Yesterday something quite remarkable happened. I’d like to draw your attention to the matter.
Between now and May 4, election day, we are doing a podcast with each of the mayoral candidates (except Eric Johnson, whose non-participation we will discuss later). Yesterday we posted the podcast with Jason Villalba, who told us that he supports tearing down I-345 if the numbers add up. Then, just a couple hours later, we had a post about the Congress for the New Urbanism’s annual list of “Freeways Without Futures.” So let’s bring these two posts together. First, what Villalba said. Then, what the CNU said:
Villalba said, “I think the studies are in. I-345 has resulted in the separation of a neighborhood and a separation of our community. It think it coming down makes logistical sense for Dallas. I think it does bring together two areas that were separated years ago when we did that. That being said, how do you pay for this, right? … If you’re saying that the increase in taxable property values would shoulder the cost of the removal, then I think we can get there. … If the financials work, I’m in favor of removing I-345.”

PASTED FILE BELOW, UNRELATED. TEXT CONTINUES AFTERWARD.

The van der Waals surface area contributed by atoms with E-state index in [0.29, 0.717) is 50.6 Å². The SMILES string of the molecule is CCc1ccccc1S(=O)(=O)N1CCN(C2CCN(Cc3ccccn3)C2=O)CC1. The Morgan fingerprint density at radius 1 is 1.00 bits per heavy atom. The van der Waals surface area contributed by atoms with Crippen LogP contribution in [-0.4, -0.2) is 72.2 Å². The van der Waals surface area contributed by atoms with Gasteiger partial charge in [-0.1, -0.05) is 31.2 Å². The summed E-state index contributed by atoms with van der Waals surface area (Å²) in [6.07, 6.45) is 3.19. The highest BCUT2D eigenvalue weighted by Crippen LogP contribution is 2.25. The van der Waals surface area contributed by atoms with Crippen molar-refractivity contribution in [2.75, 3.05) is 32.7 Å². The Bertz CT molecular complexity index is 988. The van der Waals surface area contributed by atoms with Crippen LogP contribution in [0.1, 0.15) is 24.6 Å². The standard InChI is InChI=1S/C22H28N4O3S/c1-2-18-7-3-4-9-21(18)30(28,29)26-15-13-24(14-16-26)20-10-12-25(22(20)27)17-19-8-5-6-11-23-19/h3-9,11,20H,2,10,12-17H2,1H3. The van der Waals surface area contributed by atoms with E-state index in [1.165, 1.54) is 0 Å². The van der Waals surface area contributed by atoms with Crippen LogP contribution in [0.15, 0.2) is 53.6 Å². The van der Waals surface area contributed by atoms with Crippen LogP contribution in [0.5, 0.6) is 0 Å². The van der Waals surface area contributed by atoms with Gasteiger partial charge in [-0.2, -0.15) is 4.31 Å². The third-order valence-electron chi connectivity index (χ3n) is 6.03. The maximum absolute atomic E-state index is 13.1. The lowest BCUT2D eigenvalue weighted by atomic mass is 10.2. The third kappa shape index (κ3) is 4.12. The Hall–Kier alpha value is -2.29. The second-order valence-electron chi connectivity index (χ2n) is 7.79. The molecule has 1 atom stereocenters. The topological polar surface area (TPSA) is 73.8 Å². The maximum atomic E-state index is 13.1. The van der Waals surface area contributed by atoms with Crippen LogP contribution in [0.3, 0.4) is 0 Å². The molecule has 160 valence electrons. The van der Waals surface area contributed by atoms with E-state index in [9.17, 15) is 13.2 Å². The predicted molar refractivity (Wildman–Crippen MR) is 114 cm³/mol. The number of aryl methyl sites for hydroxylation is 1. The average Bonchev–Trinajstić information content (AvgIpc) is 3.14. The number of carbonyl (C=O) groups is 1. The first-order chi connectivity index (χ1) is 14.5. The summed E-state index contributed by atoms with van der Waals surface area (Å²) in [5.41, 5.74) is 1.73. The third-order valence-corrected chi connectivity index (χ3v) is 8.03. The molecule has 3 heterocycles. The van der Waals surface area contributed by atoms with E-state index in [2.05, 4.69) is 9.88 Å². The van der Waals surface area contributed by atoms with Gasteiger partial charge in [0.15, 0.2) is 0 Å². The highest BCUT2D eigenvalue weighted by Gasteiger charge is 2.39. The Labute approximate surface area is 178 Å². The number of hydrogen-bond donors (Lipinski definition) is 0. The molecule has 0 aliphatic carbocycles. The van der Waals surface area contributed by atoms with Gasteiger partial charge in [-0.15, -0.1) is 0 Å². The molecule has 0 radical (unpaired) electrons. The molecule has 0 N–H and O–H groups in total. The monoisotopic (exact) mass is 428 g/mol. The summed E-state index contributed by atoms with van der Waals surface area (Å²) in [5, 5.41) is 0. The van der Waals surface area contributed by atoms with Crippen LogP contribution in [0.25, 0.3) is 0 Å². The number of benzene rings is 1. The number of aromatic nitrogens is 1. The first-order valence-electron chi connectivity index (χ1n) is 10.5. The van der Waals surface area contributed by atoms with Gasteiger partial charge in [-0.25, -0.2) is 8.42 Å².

CNU said, “The removal of the elevated highway will open up 245 acres of urban land for potential development—envisioned as walkable urban blocks, with squares and neighborhood public spaces within a short distance of each building. According to TxDOT’s CityMAP study, the complete removal would generate $2.5 billion in new property value … . [T]he city would receive $80 million each year in tax revenue with complete removal … .”
And how much would it cost to demolish the thing? About $65 million. If you’d like to look at the numbers in more detail, they are all right here.